116 3rd St SE
Cedar Rapids, Iowa 52401
SWISHER — Going into a wine tasting, it can be easy for the average Joe to be intimidated by master winemakers. I know I was.
My first experience ordering high-end wine was at a renowned French restaurant in Washington, D.C., where my friends and I were flashed sneers teeming with contempt by staff after several faux pas during the wine tasting, ordering and serving process.
Being 23 at the time, I drank the sample almost like a shot seated among the high society of America’s capital.
So when Cedar Ridge Winery and Distillery winemaker Kent Foulker asked about my favorite types of wine, I sheepishly replied “sweet, white wines,” the same way I would reply to friends asking for my drink order at parties where others were enjoying sophisticated reds or microbrew craft beers.
I just didn’t get what all the fuss was about.
Though the art form behind tasting wine is something that has eluded some consumers, it’s not something that should intimidate them, Foulker said.
One of the first guidelines of wine tasting is that there are no rules, he said — just suggestions.
“Whatever you do that makes it enjoyable for you — that’s key,” Foulker said. “Someone telling you you’re doing it wrong? Well, (they can) kiss off.”
While taste and smell are very individualized, there are a number of ways you can maximize your enjoyment of wine. With exposure and a little thought, you can learn to distinguish the notes in your favorites as well as branch out to appreciate the types you might not typically gravitate toward.
Steps to maximize enjoyment
When you pour yourself a glass, never fill it to the brim. Give yourself enough room to swirl the wine.
That’s because swirling the wine is more than just an initiation to set the mood — it’s a key to accessing about 80 percent of wine tasting, which happens through smell.
“Eighty percent of wine tasting is through the nose,” said Foulker. “The olfactory bulb is in the back of your nasal passage, on top of your throat.”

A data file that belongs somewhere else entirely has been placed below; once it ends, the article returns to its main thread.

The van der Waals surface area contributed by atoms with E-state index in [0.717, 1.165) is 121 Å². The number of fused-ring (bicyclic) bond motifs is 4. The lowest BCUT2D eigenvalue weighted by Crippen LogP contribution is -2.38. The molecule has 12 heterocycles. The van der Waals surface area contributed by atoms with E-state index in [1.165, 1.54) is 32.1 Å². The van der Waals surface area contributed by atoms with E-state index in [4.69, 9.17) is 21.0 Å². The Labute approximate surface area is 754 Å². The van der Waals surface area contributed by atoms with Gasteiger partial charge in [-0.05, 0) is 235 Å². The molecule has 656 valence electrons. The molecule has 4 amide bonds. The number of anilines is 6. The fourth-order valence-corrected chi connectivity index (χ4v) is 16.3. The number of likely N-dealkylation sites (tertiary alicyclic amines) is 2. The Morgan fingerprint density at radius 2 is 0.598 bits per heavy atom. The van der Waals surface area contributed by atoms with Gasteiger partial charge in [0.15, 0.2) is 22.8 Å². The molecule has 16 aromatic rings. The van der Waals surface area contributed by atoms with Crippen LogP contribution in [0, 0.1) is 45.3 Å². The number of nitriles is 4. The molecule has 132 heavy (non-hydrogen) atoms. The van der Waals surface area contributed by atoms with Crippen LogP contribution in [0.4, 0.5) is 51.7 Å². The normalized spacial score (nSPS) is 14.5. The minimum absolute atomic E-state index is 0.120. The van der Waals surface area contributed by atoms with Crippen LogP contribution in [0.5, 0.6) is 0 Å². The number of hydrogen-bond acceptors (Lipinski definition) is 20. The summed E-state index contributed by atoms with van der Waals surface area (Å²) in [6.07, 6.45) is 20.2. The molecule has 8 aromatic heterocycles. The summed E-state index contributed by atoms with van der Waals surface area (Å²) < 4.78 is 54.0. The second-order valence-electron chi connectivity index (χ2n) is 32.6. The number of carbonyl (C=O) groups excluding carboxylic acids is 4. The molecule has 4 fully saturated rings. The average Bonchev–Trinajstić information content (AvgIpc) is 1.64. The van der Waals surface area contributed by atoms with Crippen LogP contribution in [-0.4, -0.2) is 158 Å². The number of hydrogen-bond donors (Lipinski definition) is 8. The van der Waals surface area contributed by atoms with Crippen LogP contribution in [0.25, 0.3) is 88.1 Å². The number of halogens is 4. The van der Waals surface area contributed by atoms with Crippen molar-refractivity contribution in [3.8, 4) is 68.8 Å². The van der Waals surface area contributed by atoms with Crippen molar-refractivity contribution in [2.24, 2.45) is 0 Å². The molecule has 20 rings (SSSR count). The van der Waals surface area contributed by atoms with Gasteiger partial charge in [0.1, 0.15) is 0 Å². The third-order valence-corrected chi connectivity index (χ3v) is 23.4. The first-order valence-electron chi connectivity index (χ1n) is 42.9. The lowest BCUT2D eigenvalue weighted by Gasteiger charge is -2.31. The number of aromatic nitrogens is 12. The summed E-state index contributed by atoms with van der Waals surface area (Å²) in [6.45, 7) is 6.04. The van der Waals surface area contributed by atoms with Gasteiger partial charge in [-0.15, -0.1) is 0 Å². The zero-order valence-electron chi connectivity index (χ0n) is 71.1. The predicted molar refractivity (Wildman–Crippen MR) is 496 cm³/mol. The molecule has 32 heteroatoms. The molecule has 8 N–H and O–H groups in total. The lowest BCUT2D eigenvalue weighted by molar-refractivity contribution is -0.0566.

There, all the processing of flavor and aromatics happens. While your tongue can sense acidity, sweetness and bitterness, it can’t pick out the specifics in a wine with much more detail.
Since the olfactory bulb is structured in front of the part of the brain that handles memory, people can often be transported to a place in time when they smell something familiar.
After a few swishes in the glass, take a deep whiff of the esters, polyphenols and aromatics released into the head of the glass.
“When you smell a wine, you’re smelling for fruit, herbs, spices, soil composition (earthiness). Everything can be in wine — it’s not in the wine, but it smells like it,” Foulker said.
And some elements of wine will mimic the smell of other things. Different notes you smell can come in layers, detected at different points as you inhale or exhale.
The colder your wine, the more subdued the smell will be. The ideal pouring temperature for white wines is 45 to 55 degrees; 55 to 65 degrees for reds.
“You can get almost everything from the nose — the tongue is confirmation,” Foulker said.
Now, take a sip.
To get the full experience a wine has to offer, the winemaker recommends sucking a little bit of air in while the wine is in your mouth. This aerates the wine a bit, putting all those aromatics inside your mouth.
This isn’t necessarily something you need to do when drinking casually with friends, but if you want to pay attention to the subtleties, it can help.
There’s no ideal amount of time to hold a wine in your mouth, though your tongue may notice more of a bite from wines with higher acidity if you let it stick around for more than a few seconds.
“When you swallow, you’re not getting all those flavors until you exhale,” he said. “When you exhale, aromatics in the lungs go to the olfactory bulb to tell you (what specific notes are in the wine.) That’s when you’ll start to get the full effects of the wine.”
For semisweet whites like Atlas, made with Edelweiss and Brianna grapes, you should get hints of mango and papaya, according to the label. All I tasted was fruit. For blends like Harvest Blush, a bestseller at Cedar Ridge, you might be reminded of communion wine or grape juice, I know I was.